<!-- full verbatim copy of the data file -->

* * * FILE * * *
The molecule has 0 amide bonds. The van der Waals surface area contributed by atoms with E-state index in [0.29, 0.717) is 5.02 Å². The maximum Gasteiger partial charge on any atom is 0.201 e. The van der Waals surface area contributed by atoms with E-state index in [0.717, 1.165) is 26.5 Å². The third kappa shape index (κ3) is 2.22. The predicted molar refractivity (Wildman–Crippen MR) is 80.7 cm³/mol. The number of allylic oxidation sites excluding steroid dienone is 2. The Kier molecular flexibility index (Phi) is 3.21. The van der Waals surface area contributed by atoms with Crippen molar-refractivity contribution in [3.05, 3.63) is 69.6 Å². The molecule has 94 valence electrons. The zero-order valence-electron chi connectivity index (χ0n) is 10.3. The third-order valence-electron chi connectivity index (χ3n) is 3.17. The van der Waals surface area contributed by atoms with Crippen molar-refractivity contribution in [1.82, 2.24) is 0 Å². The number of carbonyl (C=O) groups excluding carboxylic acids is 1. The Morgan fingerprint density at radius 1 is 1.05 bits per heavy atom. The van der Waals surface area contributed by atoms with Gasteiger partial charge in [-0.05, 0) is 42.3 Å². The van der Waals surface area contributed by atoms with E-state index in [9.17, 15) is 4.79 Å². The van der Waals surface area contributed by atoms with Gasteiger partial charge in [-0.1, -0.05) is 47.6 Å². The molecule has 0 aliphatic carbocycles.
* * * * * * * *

The molecule has 0 amide bonds. The van der Waals surface area contributed by atoms with E-state index in [0.29, 0.717) is 5.02 Å². The maximum Gasteiger partial charge on any atom is 0.201 e. The van der Waals surface area contributed by atoms with E-state index in [0.717, 1.165) is 26.5 Å². The third kappa shape index (κ3) is 2.22. The predicted molar refractivity (Wildman–Crippen MR) is 80.7 cm³/mol. The number of allylic oxidation sites excluding steroid dienone is 2. The Kier molecular flexibility index (Phi) is 3.21. The van der Waals surface area contributed by atoms with Crippen molar-refractivity contribution in [3.05, 3.63) is 69.6 Å². The molecule has 94 valence electrons. The zero-order valence-electron chi connectivity index (χ0n) is 10.3. The third-order valence-electron chi connectivity index (χ3n) is 3.17. The van der Waals surface area contributed by atoms with Crippen molar-refractivity contribution in [1.82, 2.24) is 0 Å². The number of carbonyl (C=O) groups excluding carboxylic acids is 1. The Morgan fingerprint density at radius 1 is 1.05 bits per heavy atom. The van der Waals surface area contributed by atoms with Gasteiger partial charge in [-0.05, 0) is 42.3 Å². The van der Waals surface area contributed by atoms with E-state index in [9.17, 15) is 4.79 Å². The van der Waals surface area contributed by atoms with Gasteiger partial charge in [-0.1, -0.05) is 47.6 Å². The molecule has 0 aliphatic carbocycles.